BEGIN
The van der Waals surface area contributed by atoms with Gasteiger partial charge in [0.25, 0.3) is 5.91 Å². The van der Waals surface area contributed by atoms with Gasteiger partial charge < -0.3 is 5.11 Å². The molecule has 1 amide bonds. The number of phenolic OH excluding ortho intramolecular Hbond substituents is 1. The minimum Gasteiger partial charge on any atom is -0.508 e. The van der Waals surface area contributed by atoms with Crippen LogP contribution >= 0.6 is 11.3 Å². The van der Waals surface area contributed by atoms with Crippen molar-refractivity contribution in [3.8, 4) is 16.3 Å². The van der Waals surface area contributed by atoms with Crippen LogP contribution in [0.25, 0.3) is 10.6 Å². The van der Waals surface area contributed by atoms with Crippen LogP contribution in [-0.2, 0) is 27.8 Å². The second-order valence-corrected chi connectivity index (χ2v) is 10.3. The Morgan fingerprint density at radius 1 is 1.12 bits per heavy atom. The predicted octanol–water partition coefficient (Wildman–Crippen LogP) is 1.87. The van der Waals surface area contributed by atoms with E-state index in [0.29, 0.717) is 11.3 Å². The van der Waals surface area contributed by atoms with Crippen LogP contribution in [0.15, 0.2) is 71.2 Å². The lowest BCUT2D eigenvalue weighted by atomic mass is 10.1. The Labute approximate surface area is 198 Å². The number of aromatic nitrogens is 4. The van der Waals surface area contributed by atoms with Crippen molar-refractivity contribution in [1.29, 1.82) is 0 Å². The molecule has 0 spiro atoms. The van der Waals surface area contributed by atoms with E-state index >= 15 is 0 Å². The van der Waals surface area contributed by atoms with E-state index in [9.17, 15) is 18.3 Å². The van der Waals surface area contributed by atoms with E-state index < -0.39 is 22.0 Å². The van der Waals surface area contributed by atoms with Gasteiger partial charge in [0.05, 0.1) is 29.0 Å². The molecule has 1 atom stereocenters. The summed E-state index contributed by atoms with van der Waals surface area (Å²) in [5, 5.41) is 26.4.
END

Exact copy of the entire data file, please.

The van der Waals surface area contributed by atoms with Gasteiger partial charge in [0.25, 0.3) is 5.91 Å². The van der Waals surface area contributed by atoms with Gasteiger partial charge < -0.3 is 5.11 Å². The molecule has 1 amide bonds. The number of phenolic OH excluding ortho intramolecular Hbond substituents is 1. The minimum Gasteiger partial charge on any atom is -0.508 e. The van der Waals surface area contributed by atoms with Crippen LogP contribution >= 0.6 is 11.3 Å². The van der Waals surface area contributed by atoms with Crippen molar-refractivity contribution in [3.8, 4) is 16.3 Å². The van der Waals surface area contributed by atoms with Crippen LogP contribution in [0.25, 0.3) is 10.6 Å². The van der Waals surface area contributed by atoms with Crippen LogP contribution in [-0.2, 0) is 27.8 Å². The second-order valence-corrected chi connectivity index (χ2v) is 10.3. The Morgan fingerprint density at radius 1 is 1.12 bits per heavy atom. The predicted octanol–water partition coefficient (Wildman–Crippen LogP) is 1.87. The van der Waals surface area contributed by atoms with E-state index in [0.29, 0.717) is 11.3 Å². The van der Waals surface area contributed by atoms with Crippen LogP contribution in [0.15, 0.2) is 71.2 Å². The lowest BCUT2D eigenvalue weighted by atomic mass is 10.1. The Labute approximate surface area is 198 Å². The number of aromatic nitrogens is 4. The van der Waals surface area contributed by atoms with Crippen molar-refractivity contribution in [1.29, 1.82) is 0 Å². The molecule has 0 spiro atoms. The van der Waals surface area contributed by atoms with E-state index >= 15 is 0 Å². The van der Waals surface area contributed by atoms with E-state index in [9.17, 15) is 18.3 Å². The van der Waals surface area contributed by atoms with E-state index < -0.39 is 22.0 Å². The van der Waals surface area contributed by atoms with Gasteiger partial charge in [0.05, 0.1) is 29.0 Å². The molecule has 1 atom stereocenters. The summed E-state index contributed by atoms with van der Waals surface area (Å²) in [5, 5.41) is 26.4.